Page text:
Southern Women With Issues reveal 'Divine Secrets'
Seattle Times movie critic
It's unfortunate, but perhaps telling, that in this summer's big "women's movie" the only characters with much sense are men.
James Garner and Angus Macfadyen spend "Divine Secrets of the Ya-Ya Sisterhood" listening patiently and generally being the voice of reason to a bevy of Southern Women With Issues. They are both frequently shown leaving the room; something I occasionally wished to do during the movie's near-two-hour running time.
Not that there's nothing to enjoy about "Divine Secrets," but it too frequently veers into screechy melodrama or artificially drawn-out conflict.
At its heart, as the novel's millions of readers already know, is a simple story about mothers, daughters and women's friendships.
Siddalee Walker (Sandra Bullock), a successful playwright and director, finds that her troubled past with her flamboyant Louisiana mother, Viviane (Ellen Burstyn; played in flashbacks by Ashley Judd), is affecting her relationship with her charming Irish fiancé (Macfadyen).
With the help of a trio of Vivi's friends, called the Ya-Yas, who relate stories from Vivi's past, Sidda comes to understand her mother better.
This all sounds very nice indeed, and certainly there were tears and sniffles at a recent preview screening, but much of the movie is so implausible that it's difficult to feel connected to it. (Are elegant Southern matrons really in the habit of hopping on planes to New York in order to drug and kidnap each others' daughters?) And its final revelation and lickety-split happy ending feels entirely false. Vivi's "big secret" turns out to be something that would surely have been obvious to Sidda — it's certainly obvious to those of us watching the movie.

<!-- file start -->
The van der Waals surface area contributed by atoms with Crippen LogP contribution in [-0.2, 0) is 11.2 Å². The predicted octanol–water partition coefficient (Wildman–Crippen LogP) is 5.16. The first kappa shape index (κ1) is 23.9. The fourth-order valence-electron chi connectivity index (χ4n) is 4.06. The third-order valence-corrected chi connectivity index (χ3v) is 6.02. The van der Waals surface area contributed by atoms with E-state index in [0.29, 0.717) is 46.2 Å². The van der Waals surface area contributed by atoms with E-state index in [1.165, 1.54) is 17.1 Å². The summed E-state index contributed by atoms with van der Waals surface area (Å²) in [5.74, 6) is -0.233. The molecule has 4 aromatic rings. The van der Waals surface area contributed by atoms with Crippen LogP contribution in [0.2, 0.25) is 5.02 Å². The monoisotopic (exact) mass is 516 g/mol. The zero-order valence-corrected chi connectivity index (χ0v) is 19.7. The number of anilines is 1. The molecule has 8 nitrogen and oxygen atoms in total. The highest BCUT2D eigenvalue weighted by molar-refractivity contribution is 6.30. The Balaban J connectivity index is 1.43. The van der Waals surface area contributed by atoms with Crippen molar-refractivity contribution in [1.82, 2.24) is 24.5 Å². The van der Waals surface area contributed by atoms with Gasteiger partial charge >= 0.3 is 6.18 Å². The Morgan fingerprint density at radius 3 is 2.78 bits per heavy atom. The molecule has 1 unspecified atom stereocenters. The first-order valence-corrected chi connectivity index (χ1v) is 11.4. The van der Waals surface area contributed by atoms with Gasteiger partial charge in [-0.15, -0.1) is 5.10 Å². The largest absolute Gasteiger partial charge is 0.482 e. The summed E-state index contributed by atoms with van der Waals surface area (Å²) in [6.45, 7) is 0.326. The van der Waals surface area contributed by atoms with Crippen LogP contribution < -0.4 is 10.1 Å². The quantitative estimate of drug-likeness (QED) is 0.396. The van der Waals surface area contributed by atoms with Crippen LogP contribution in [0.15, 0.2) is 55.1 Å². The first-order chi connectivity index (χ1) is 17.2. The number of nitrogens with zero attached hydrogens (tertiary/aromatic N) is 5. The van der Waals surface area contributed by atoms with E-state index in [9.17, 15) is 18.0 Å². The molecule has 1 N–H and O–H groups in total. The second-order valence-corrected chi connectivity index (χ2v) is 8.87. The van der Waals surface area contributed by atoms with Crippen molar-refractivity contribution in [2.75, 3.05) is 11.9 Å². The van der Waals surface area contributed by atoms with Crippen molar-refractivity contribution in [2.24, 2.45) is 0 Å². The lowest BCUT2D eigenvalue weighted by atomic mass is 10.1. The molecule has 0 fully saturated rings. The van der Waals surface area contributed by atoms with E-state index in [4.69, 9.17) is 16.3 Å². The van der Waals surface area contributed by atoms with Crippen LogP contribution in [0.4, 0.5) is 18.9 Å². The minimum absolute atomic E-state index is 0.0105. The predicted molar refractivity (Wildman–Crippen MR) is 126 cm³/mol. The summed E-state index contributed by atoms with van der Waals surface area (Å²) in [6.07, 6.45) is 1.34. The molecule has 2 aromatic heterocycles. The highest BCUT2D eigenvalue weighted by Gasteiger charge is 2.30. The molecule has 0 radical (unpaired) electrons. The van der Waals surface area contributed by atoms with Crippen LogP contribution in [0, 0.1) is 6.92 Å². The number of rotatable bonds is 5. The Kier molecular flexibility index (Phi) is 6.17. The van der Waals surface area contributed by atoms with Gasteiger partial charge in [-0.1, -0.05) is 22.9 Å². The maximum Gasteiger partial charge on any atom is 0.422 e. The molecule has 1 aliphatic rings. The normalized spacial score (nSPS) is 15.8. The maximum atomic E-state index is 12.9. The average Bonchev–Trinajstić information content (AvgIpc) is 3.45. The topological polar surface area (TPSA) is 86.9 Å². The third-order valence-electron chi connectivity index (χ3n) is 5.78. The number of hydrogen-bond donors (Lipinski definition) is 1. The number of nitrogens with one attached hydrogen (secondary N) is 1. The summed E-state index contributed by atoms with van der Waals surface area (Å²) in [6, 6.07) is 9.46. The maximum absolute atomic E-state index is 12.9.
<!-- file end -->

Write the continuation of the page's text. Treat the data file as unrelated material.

Callie Khouri, the Oscar-winning screenwriter of "Thelma & Louise," makes some smart choices in her mostly faithful adaptation of Rebecca Wells' novels (the screen Sidda has much more backbone). But the movie feels as crowded as its Southern-kitsch sets.
Told in multilayered flashbacks (echoing the book's structure), "Divine Secrets" is loaded with Southern eccentricity, multigenerational angst and people behaving extremely oddly. And Khouri, making her directing debut here, can't seem to find a consistent tone — drama and zaniness awkwardly duel throughout. A scene in which the young Vivi becomes aware of racism through the mistreatment of a beloved black maid is supposed to be powerful, I think, but becomes an opportunity for goofy shenanigans.
Nonetheless, there's pleasure to be had in seeing so many talented women on screen, even if misused.
Hearing Maggie Smith, as a Ya-Ya, growl her way into a Southern accent is a kick (she doesn't really change her own flawless Brit diction; just streeeeetches every word out like salt-water taffy). Just hearing Smith say "Ya-Ya," now that I think of it, is more entertainment than some movies provide.
Burstyn is badly misdirected here; she overacts and flails about as Vivi, while James Garner lurks in the background rolling his eyes. But Judd, as the younger Vivi, is as vivid as her character's name suggests; her curly, angelic smile and authentic Southern charm help explain why everyone in the movie seems so willing to excuse this woman's many failings. (The movie rises and falls on whether we sympathize with Vivi; with the role split between Burstyn and Judd, it's a bumpy ride.)
And Bullock, who seems to have made a career out of being in the wrong movie, is strangely right-on, blending sophistication with a womanly, believable sadness.
Overall, "Divine Secrets" feels like a very old-fashioned kind of movie; a hyper-stylized melodrama with foofy sets and Technicolor emotions. Nothing wrong with that, but a little subtlety and calmness never hurt, either.
Moira Macdonald: 206-464-2725 or email@example.com.